STATE v. HURLES

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Court of Appeals of Idaho.

STATE of Idaho, Plaintiff–Respondent, v. Kristi L. HURLES, Defendant–Appellant.

No. 39219.

-- January 17, 2014

Sara B. Thomas, State Appellate Public Defender; Shawn F. Wilkerson, Deputy Appellate Public Defender, Boise, for appellant. Shawn F. Wilkerson argued. Hon. Lawrence G. Wasden, Attorney General; Jessica M. Lorello, Deputy Attorney General, Boise, for respondent. Jessica M. Lorello argued.

Kristi L. Hurles appeals from the judgment of conviction1 entered upon her guilty plea to one count of grand theft, in violation of Idaho Code §§ 18–2403(2)(b) and 18–2407(1)(b). After holding restitution hearings, the district court ordered Hurles to pay $204,174.61 in restitution, under Idaho Code § 19–5304, for embezzlement2 losses and the victim's attorney fees. Hurles argues the district court erred by determining that the holders of the accountant-client privilege did not impliedly consent to waive the privilege. Hurles also contends the district court abused its discretion by awarding restitution for the alleged embezzlement that occurred outside of the time period of the theft Hurles pled guilty to. Furthermore, Hurles claims the restitution award for the embezzlement losses is not based on substantial evidence. As for the attorney fees restitution award, Hurles maintains that the district court abused its discretion by awarding attorney fees incurred by the victim for civil cases. For the reasons that follow, we reverse the restitution order in part, affirm in part, and remand the case to the district court.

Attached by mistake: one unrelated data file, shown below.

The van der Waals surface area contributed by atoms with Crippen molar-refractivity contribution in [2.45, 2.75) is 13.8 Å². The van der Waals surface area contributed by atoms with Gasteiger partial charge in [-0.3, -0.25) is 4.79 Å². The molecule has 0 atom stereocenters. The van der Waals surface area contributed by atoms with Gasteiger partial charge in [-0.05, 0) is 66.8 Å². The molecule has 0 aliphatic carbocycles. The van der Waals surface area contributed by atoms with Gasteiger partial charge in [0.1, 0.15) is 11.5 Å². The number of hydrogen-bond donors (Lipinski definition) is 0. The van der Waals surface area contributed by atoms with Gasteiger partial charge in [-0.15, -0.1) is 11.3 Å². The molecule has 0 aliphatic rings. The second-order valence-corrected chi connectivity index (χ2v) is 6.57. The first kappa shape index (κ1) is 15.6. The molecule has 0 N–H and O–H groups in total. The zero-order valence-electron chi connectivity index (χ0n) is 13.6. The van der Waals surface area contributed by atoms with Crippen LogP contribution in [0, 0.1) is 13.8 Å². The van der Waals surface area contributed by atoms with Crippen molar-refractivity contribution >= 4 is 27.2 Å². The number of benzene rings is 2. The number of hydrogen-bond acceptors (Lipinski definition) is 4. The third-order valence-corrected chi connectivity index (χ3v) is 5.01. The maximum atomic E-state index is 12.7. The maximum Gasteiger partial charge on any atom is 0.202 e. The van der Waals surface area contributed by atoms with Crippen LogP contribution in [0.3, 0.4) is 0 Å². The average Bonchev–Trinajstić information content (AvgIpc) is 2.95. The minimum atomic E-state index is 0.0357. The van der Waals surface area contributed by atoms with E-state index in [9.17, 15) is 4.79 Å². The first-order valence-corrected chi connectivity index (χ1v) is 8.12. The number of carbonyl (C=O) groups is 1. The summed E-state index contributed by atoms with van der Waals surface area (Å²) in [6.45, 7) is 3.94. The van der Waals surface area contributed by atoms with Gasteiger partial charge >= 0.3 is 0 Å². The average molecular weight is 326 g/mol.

I.

FACTS AND PROCEDURE

The evidence adduced at the restitution hearings reveals that Hurles worked for a Boise bar and grille (the business and victim) for a total of twenty years. She was a trusted employee and most recently served as the business's bookkeeper. Hurles also served as a bartender. One of Hurles' duties as a bartender was to sell Idaho State Lottery pull-tabs and to pay out on the winning pull-tabs. As the bookkeeper, Hurles was one of two employees, besides the owners, authorized to stock the on-site ATM with petty cash; Hurles, though, was primarily responsible for stocking the ATM. Hurles would also often make the daily deposit at the bank.

After noticing that the business was not receiving the expected commissions from the pull-tab operation, the owners of the business contacted the Idaho State Lottery. The Idaho State Lottery conducted an investigation and determined that Hurles had inflated the pay-out amounts of winning pull-tabs, keeping the excess amounts for herself. In a letter to the Ada County Prosecutor, the Idaho State Lottery Enforcement Division informed the prosecutor of its determination that Hurles had embezzled approximately $10,000 via inflated lottery pull-tab payouts.

The business owners also contacted the Boise Police Department because they were made aware of a discrepancy involving petty cash replenishment checks. An on-site ATM was owned by a third party, but operated by the business. The business was responsible for placing cash in the ATM. The ATM owner would reimburse the business for amounts withdrawn from the ATM and pay the business a portion of the fee collected on each transaction. When the ATM needed to be refilled, a process was implemented to replenish the ATM with cash from the petty cash safe and to track the replenishment of the petty cash through an “IOU” marker and a replenishment check.3 The petty cash replenishment check was to be deposited in the business's bank account with the other daily receipts; the amount of petty cash originally removed to replenish the ATM, as written on the replenishment check, was to be replaced with the daily cash receipts. The goal of the process was to maintain a steady balance of petty cash in the petty cash safe and to keep track of the amount of money placed in the ATM. After the Boise Police Department began their investigation, Hurles admitted to the police that she had taken money from the business; she estimated she had taken around $20,000 to $50,000. There is no dispute that Hurles was cashing checks and retaining monies she was supposed to deposit into the business's bank account.